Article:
stringrustborrow-checkerownership

Return ownership from an overloaded operator if Copy trait is unavailable


With a struct that contains a String (thus preventing implementation of Copy trait), if I use the struct with an overloaded operator, I am unable to use the struct variable again (which is expected). However, I am unable to figure out how to implement my own Copy trait or work around this in some other way. I am not modifying the string in the operator at all.

How do I return the ownership of a struct from an operator such that the struct can be used again?

Minimal Case:

If I try to compile the following code:

use std::ops;

struct Value {
    val: i32,
    name: String
}

impl std::fmt::Display for Value {
    fn fmt(&self, f: &mut std::fmt::Formatter) -> std::fmt::Result {
        write!(f, "{}({})", self.name, self.val)
    }
}

impl ops::Add<Value> for Value {
    type Output = Value;

    fn add(self, _rhs: Value) -> Value {
        Value { val: self.val + _rhs.val, 
                name: format!("({}+{})", self.name, _rhs.name) }
    }
}

fn main() {
    let a = Value {val: 5, name: "a".to_string()};
    let b = Value {val: 6, name: "b".to_string()};
    
    let mut c = a + b;
    
    c = c + a;
    
    println!("{}", c);
}

I get the following error:

error[E0382]: use of moved value: `a`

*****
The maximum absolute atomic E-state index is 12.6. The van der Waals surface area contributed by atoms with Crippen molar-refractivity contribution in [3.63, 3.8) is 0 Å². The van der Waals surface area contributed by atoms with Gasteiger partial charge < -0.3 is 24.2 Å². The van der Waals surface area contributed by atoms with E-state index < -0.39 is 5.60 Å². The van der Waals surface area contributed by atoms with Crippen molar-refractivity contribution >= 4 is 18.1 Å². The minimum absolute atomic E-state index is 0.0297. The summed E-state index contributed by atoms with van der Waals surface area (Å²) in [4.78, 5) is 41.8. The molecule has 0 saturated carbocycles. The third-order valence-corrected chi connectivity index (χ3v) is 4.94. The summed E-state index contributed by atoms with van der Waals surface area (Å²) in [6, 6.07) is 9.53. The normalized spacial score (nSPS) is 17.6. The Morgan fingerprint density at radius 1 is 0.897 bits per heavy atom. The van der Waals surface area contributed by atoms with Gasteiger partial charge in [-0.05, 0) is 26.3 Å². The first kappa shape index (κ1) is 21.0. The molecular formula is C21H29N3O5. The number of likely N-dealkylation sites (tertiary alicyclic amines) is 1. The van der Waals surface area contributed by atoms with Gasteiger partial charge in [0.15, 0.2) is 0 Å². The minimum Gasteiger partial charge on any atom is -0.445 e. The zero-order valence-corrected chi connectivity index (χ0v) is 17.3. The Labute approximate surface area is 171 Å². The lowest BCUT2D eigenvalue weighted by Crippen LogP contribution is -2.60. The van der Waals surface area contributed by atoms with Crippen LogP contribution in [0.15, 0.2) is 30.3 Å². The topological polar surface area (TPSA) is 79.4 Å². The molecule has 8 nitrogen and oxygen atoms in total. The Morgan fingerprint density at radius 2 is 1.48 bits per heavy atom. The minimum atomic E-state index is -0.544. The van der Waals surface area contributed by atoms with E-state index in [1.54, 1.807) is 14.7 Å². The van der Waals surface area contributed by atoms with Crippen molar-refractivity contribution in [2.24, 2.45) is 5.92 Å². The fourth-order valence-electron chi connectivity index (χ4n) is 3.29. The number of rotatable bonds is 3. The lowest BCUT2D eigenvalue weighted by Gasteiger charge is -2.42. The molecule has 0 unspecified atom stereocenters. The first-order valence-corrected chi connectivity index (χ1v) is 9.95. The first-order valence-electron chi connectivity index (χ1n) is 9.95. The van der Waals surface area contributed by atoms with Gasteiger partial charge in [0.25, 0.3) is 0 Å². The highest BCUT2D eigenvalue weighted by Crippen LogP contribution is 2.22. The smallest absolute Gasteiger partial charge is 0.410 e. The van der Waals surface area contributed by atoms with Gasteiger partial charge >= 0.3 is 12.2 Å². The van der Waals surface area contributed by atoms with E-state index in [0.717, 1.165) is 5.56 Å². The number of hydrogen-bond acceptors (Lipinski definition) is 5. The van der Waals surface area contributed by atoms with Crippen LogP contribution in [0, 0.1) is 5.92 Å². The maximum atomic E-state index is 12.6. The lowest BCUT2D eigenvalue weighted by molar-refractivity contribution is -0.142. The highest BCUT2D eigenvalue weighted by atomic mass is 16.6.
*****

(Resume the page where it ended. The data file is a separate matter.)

--> src/main.rs:29:13
   |
24 |     let a = Value {val: 5, name: "a".to_string()};
   |         - move occurs because `a` has type `Value`, which does not implement the `Copy` trait
...
27 |     let mut c = a + b;
   |                 ----- `a` moved due to usage in operator
28 |     
29 |     c = c + a;
   |             ^ value used here after move
   |
note: calling this operator moves the left-hand side

Solution

  • Add can be implemented for references to types too. So for example you could write something like this:

    impl ops::Add<&Value> for &Value {
        type Output = Value;
    
        fn add(self, _rhs: &Value) -> Value {
            Value { val: self.val + _rhs.val, 
                    name: format!("({}+{})", self.name, _rhs.name) }
        }
    }
    

    and use it like this:

    fn main() {
        let a = Value {val: 5, name: "a".to_string()};
        let b = Value {val: 6, name: "b".to_string()};
        
        let c = &a + &b;
        println!("{}", c);
        let c = &c + &a;
        println!("{}", c);
    }
    

    You can also implement Add<&Value> for Value (or vice versa) which will consume one operand. For example in standard library there is impl Add<&str> for String. You have to choose which semantics you want (do you want to take ownership of both operands, only one, or neither).

    However I would suggest to just use normal methods as it won't result in surprises when someone tries to use Value. As a rule of thumb try to "override" operators only when there is only one logical implementation.